Easter has passed us by. While everyone at ENC took part in some type of celebration, not everyone may know the history behind this ancient, widely celebrated day.

Debate circulates around whether the name of Easter is a derivative of the Teutonic goddess of fertility and spring, Eostre, from Anglo-Saxon mythology. The possibility of pagan roots in this undoubtedly Christian holiday is not that uncharacteristic for the time, nor would it be the only holiday to have secular origins. However, the more common understanding is that the term Easter is actually an error of translation. “Pascha” is the Latin word for Passover, the Jewish festival that was celebrated by Jesus before his crucifixion, and interestingly enough, Easter is known as “Pascua” and “Paques” in Spanish and French respectively. Regardless, Easter as celebrated in the west is inextricably linked to Passover.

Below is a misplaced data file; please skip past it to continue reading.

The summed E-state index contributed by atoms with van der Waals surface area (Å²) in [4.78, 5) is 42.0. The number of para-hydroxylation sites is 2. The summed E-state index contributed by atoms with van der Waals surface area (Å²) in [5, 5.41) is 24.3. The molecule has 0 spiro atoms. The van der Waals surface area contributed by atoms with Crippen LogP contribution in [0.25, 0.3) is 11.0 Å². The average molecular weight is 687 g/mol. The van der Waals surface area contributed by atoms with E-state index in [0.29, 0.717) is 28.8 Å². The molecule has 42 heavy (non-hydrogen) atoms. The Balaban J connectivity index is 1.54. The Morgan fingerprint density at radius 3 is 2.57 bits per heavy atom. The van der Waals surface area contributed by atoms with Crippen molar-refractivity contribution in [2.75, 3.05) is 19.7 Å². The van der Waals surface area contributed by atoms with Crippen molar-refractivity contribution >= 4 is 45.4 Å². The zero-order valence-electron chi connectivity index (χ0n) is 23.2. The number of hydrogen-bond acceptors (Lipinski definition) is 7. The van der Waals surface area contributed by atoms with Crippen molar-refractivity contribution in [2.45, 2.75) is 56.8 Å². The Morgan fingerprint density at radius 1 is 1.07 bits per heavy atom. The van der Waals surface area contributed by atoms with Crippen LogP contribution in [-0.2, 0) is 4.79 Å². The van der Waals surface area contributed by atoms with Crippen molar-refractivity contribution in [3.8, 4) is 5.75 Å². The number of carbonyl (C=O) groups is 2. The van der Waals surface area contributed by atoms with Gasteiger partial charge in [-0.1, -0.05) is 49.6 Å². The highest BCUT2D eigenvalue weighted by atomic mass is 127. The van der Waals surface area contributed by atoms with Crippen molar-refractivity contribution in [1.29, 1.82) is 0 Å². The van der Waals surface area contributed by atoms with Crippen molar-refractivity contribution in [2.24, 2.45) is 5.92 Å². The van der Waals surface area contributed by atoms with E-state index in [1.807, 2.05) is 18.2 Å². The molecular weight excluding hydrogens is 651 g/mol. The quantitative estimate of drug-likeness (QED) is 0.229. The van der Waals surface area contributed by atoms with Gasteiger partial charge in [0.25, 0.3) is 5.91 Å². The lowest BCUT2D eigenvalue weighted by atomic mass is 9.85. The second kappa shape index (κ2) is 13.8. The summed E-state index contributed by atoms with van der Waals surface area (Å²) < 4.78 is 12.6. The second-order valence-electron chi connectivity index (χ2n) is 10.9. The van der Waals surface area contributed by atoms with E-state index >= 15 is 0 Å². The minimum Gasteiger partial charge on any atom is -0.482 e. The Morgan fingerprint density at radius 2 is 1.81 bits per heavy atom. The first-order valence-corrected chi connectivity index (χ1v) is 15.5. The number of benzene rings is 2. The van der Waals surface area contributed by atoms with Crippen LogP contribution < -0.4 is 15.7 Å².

On the Christian church calendar, Easter follows the season of Lent in which Christians abstain from an activity or practice in remembrance of Jesus’ 40-day journey in the wilderness. The week before Easter is called Holy week, and it includes the sorrowful Maundy Thursday service which commemorates the Last Supper; Good Friday believers read through and contemplate the crucifixion of Christ; Resurrection Day (or Easter) is when believers rejoice in the resurrection of Jesus Christ.

However, for secular society, Easter is a time for celebrating new life with friends and family—usually with plenty of chocolate and jelly beans. Undeniably, cultural and commercial practices have influenced this side of Easter. Perhaps the most notable character in western celebratory practices is the Easter Bunny. What’s interesting about the inclusion of bunnies, besides their cute nature, is that bunnies are the offspring of rabbits—a creature long associated with incredible fertility rates. Spring, a time when the whole world experiences a surge in fertility in the plant and animal kingdom, is a time when humanity seeks such fertility as well.

Easter, it seems, has something for faith-based and secular societies, and is especially celebratory for those with a liturgical heart and a sweet tooth to boot.